Apparently the record books suggest that, adjusted for inflation, Renny Harlin’s Cutthroat Island is the biggest box office flop of all time; that’s a shame because it’s really not that bad, and much worse films have gone on to make a packet. Making action movies with women at the centre has always been a perilous business, and perhaps spending $100 million on a Geena Davis pirate movie wasn’t the most savvy use of cash; a fresh appraisal in 2022 reveals an overblown but reasonably tight aspiring blockbuster with plenty of bang for your buck.
In a story that follows the formula of the hugely popular Pirates of the Caribbean movies, Morgan Adams (Davis) scalps her father on his deathbed to gain the fragment of a map that’s tattooed on his noggin. There’s two other parts to locate, and Dawg Brown (Frank Langella) is her competition to put the pieces together and find the treasure. But to do this, Adams has to form an uneasy alliance with William Shaw (Matthew Modine), a swashbuckling scallywag who she inevitably develops feelings for; even a pirate’s heart isn’t completely black.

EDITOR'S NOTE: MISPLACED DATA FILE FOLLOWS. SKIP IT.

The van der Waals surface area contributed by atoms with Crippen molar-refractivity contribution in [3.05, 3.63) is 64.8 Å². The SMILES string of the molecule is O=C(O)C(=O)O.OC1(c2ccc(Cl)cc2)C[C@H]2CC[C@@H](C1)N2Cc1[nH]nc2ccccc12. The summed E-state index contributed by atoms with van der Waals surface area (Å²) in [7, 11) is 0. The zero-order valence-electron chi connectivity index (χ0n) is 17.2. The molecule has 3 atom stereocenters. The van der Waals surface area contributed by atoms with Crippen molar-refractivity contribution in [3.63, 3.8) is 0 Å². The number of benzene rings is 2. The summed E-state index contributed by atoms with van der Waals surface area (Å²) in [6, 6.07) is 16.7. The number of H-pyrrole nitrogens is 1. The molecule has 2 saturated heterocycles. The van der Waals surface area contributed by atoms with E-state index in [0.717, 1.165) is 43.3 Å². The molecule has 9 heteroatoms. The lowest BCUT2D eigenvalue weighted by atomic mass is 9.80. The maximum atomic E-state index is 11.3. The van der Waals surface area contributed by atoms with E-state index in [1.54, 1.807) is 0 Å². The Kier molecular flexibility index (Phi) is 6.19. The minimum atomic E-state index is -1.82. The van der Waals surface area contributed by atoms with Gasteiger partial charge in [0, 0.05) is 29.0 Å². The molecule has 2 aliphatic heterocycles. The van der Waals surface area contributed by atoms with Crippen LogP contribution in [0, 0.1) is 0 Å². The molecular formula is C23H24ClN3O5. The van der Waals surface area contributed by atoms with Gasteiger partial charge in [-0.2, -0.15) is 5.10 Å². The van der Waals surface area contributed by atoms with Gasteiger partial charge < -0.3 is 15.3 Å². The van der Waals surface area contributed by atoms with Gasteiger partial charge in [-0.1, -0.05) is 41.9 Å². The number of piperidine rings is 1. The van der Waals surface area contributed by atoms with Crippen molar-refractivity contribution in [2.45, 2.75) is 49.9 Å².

Shot at obvious expense in Malta and Thailand, and with massive construction work rather than CGI to bring the ancient world to life, Cutthroat Island at least has a physicality about it that makes for some good action; the opening chase scene has some visual gags and fiery explosions to ogle. Davis and Modine don’t strike many sparks, perhaps because she was married to Harlin at the time, but they both seem reasonably spirited, and Langella is always a good choice for a baddie. The special effects are variable, and Harlin’s quality control lets him down, but there’s no lack of effort taken to realise a cut-throat world of derring do.
So why didn’t Cutthroat Island make land? It seems less that audiences didn’t like it as they didn’t see it at all; it’s not even gained the cult status that another underrated big-budget Davis movie, The Long Kiss Goodnight, has enjoyed. But as a Saturday night frolic in ye olden style, Cutthroat Island is worth a visit; the big gamble seems to have been to expect audiences to enjoy a gutsy female protagonist ,and that whimsical notion actually looked better now that back in the mid-90’s, when it seemed, and proved to be, sheer folly.